4) Learn to cook. Seriously. Everyone needs a break from cooking, but if you eat out more than you eat in, then you need to learn to cook. There are PLENTY of websites that will give you recipes & directions. It’s not rocket science, people, and you can save TONS. If you plan your meals in advance & use similar ingredients nothing goes to waste & your taste buds won’t get bored. Tomatos can be used MANY different ways. & if you know how to cook you can eat healthy. It really doesn’t cost more to eat healthy. Eating healthy will save you money in doctor bills. Just sayin’.
5) Don’t get a gym membership (or any other membership) unless you plan on using it at least 3 times a week. If you’re not using it that often, your hard earned money is essentially going into some other dude’s pocket & he’s getting rich off your slackness. You can walk & run & do pushups for free.
6) Buy only the plan you need. This goes for your phone, internet, insurance and cable. If you’re paying a ton of money for channels you never watch or are finding yourself in front of the tv more than doing more useful activities, then cut it. Your hard earned money is once again going into some already rich dude’s pocket while you’re sitting on the sofa. You can watch WFMY on basic cable. You’re welcome, WFMY. 😉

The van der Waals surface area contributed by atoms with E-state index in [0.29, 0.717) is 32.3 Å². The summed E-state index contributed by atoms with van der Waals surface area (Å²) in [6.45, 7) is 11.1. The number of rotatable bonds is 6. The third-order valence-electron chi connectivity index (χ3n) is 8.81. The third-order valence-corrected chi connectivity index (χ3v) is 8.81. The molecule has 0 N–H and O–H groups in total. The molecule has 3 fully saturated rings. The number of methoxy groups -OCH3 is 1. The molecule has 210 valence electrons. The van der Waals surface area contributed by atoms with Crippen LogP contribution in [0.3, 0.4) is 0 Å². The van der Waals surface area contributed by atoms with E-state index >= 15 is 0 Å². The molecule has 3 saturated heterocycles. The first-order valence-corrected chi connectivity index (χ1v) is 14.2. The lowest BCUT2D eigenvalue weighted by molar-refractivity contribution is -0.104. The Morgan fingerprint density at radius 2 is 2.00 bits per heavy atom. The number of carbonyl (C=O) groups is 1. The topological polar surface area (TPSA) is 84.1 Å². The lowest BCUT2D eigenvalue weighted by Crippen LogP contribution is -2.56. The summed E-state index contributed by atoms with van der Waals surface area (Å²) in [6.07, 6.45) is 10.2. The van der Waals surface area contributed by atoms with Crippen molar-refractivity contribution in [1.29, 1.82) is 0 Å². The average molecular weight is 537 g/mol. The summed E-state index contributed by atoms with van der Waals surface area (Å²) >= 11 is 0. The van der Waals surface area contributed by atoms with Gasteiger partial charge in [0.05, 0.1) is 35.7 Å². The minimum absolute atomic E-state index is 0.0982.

7) Budget. I probably should have put this more towards the top of the list, but I didn’t. I highly recommend Dave Ramsey’s Financial Peace program. Following his advice got me out of debt last year…and though I’ve faltered a little I know if I get back on it, I’ll be out of debt again in no time. Make your money work for you. Budget.
8) Drop your bad habits. I’m just sayin’. I’m talkin’ about the stuff that’ll kill ya in the end, not coffee. Just buy cheaper coffee. If it’s an addiction, pay the money to get the help you need. You’ll save more than just money, you’ll save your life. I smoked for 16 years, so I know it’s tough. I will always be an addict, I will always struggle with my desire for nicotine. So I know. It’s hard, but you have to do it. That is all.
9) Give. Give & you will get. Trust me on this. Be generous. Volunteer. Take a meal to a friend. Buy someone a coffee. Whatever. Just give. You will make someone smile, and that’s worth more than money.
10) Realize that you really cannot buy happiness. Happiness is free, and is not found in food, clothing, or anything else inanimate you bring into your house.
12) Barter. You have skills that your friends do not, and vice versa. Trade out those skills. I paint some walls for my electrician. He’s going to add some outlets for me.
13) Forget about everything I just said & get a sugardaddy. That’ll work, too. (I kid, of course, though kudos to you if you find one. Ha)
If you just use common sense you’ll be all right. You already know most of this stuff anyway. Just apply it.
OOH! If you’re struggling financially right now, above all the other stuff I said, remember this. You’re not alone. You can fix it. Hold on to your hope, your faith, and your sense of humor, cuz you’re gonna need ’em…way more than you will ever need money.
This officially ends the NoSpend blogfest. It’s been fun, but I’m ready to write about other topics. Like zombies. Money isn’t really important during a zombie apocalypse. Perspective. You’re welcome.